When scientists at the California Institute of Technology studied the brains of traders who successfully maneuvered through a market bubble, they found they had higher-than-normal activity in an area of the brain known as the insula, which keeps track of how the body is feeling1. It’s known to be activated by financial risk. But the insular cortex is also believed to be associated with both the physiological and psychological effects evoked by touch. Studies have suggested that virtual stock traders show more deviant or high-risk behaviour than traders on a physical stock floor.
Brands therefore need to fully understand this human need of touch and the tactile experience. Simply having people touch, hold, or try on items seems to have an effect. A 2014 study from Point of Purchase Advertising International (POPAI) revealed that 66 per cent of observed ‘grabs’ led to a purchase2. And a study from researchers at Boston College suggests that shopping online using a touchscreen device creates greater feelings of ownership than when using a keyboard and mouse. The suggestion is that simply touching the image of a product with your finger has a similar effect to touching the product itself3.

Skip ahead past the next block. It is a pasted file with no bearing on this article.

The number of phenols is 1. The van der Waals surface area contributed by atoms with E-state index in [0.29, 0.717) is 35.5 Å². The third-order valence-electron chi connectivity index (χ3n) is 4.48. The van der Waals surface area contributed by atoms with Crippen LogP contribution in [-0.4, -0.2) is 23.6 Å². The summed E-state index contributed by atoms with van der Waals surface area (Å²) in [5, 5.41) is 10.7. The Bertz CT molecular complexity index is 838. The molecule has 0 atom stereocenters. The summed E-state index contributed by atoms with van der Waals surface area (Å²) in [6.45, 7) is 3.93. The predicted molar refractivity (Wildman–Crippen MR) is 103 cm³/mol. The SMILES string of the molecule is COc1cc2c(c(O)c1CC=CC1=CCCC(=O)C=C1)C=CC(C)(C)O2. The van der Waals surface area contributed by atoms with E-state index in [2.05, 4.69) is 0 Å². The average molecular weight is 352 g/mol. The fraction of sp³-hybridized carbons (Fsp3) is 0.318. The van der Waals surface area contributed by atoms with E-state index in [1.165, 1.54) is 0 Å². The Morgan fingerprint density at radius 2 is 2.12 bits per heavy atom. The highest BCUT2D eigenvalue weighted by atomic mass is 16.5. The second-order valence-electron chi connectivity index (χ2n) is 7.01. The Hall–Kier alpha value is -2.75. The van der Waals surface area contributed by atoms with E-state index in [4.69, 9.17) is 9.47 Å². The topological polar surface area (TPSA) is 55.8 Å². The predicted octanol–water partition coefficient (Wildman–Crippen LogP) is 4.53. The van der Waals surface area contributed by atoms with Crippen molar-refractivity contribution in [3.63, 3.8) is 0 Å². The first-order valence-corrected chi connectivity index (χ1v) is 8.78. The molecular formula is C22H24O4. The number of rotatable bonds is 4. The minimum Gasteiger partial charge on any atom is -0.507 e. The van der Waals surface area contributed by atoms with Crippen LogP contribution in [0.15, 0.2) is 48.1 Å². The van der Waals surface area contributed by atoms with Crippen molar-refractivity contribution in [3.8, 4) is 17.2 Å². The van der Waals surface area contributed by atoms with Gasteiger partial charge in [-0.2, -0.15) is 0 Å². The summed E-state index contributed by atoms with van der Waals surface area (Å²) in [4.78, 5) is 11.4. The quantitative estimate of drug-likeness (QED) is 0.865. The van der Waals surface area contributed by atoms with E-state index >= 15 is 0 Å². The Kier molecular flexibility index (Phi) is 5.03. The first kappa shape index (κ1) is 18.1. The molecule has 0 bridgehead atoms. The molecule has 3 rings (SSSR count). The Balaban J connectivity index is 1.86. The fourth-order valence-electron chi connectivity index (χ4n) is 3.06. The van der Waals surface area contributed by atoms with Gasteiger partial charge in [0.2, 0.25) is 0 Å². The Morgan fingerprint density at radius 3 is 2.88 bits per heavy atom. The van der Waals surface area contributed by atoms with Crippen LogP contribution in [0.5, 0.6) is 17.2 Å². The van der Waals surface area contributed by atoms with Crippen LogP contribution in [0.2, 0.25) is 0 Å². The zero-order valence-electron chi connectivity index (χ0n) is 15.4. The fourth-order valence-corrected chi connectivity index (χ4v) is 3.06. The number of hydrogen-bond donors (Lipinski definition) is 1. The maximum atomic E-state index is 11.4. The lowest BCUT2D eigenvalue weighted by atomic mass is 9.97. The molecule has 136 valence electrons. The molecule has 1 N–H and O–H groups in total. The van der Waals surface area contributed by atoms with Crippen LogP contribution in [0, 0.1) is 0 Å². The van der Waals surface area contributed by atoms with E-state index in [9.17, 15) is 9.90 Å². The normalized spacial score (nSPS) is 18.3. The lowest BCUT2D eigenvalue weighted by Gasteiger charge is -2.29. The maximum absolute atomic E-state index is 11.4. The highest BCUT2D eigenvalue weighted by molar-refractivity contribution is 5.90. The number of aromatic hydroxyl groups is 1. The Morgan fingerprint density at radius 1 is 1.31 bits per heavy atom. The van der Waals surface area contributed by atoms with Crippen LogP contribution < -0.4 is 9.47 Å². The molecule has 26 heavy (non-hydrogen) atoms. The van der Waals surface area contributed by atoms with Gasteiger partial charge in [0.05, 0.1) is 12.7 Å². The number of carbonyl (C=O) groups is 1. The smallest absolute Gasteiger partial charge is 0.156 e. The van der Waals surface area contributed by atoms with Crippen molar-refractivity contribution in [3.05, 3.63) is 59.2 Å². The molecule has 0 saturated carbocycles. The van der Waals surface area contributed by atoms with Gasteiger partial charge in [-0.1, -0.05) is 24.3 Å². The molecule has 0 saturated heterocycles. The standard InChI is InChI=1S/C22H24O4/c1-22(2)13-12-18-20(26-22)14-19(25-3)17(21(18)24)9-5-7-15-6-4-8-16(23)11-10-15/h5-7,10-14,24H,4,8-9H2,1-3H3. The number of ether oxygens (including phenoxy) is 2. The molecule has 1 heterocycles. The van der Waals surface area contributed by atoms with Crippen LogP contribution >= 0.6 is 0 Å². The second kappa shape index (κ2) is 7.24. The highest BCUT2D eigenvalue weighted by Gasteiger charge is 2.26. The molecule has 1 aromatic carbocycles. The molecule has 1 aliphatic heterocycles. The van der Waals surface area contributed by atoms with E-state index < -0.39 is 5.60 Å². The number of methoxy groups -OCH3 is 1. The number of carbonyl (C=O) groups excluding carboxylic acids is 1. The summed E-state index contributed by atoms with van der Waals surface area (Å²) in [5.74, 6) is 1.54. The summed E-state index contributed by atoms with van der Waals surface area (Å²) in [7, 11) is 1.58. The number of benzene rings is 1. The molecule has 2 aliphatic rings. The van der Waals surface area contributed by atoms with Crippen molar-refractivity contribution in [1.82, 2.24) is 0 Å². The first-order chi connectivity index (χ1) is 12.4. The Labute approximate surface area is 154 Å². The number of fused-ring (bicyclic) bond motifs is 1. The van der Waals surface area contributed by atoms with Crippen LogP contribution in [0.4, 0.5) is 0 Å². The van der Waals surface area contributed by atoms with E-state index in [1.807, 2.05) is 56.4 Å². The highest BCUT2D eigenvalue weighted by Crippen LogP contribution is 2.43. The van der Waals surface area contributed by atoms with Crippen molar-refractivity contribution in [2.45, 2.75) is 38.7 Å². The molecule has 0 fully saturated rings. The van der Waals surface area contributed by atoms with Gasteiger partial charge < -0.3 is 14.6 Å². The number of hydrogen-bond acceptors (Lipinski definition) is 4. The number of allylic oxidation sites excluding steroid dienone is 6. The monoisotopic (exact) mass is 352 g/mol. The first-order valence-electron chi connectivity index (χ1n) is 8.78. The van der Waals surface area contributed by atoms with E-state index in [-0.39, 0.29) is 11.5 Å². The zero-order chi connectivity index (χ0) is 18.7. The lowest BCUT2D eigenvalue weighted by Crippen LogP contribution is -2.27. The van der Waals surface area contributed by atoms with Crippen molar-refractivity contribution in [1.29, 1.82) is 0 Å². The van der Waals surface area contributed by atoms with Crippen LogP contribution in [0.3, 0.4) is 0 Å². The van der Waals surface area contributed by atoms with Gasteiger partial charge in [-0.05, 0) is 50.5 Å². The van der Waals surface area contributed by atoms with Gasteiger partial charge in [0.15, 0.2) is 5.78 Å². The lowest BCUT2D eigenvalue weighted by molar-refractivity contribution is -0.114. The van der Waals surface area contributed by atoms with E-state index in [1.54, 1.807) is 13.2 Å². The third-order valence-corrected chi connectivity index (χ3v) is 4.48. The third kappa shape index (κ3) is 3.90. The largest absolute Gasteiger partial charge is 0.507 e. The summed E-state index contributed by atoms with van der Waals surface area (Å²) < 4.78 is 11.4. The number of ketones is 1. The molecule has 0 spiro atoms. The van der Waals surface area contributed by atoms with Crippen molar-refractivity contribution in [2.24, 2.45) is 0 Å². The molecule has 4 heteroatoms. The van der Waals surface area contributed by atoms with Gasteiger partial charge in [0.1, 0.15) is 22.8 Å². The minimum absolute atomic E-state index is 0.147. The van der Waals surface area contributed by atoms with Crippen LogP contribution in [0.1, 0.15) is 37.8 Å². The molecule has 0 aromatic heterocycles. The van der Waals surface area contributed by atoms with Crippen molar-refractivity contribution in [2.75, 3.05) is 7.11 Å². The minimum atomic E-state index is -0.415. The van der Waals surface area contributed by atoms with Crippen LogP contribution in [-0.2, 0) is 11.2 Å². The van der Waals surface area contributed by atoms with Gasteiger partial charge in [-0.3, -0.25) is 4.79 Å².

Apple, Nike and Nespresso are masters at the tactile experience. Even in a service industry, the thigmophilia reflex of people is very important, especially if you want to create a bond with customers and build loyalty and engagement. For products, the packaging plays a big role. Just like you feel happy when you see a cat enjoying the comfort of its box (one of the reasons we Belgians flooded #BrusselsLockdown with photos of our cats), you probably feel elated when you see how cosy and well wrapped your new iPhone lies in its warm and safe box.
It would be dangerous to discount the tangible human presence. E-commerce is invaluable, but it can’t replace the emotional aspects of touch. Nothing replaces an encouraging tap on the shoulder, the comforting arm of a friend, or the reassuring handshake of a business partner.
As brands find themselves, like humans, operating in a continually unsteady world, they need to show consumers that they can be trusted. Brands would be wise to wrap their arms around their customers. I know they’ll hug right back.
Tom Theys is EVP Global Strategy at FCB
2 2012 POPAI Shopper Engagement Study
3 Matthew Willcox. The Business of Choice: Marketing to Consumers' Instincts. Pearson Education.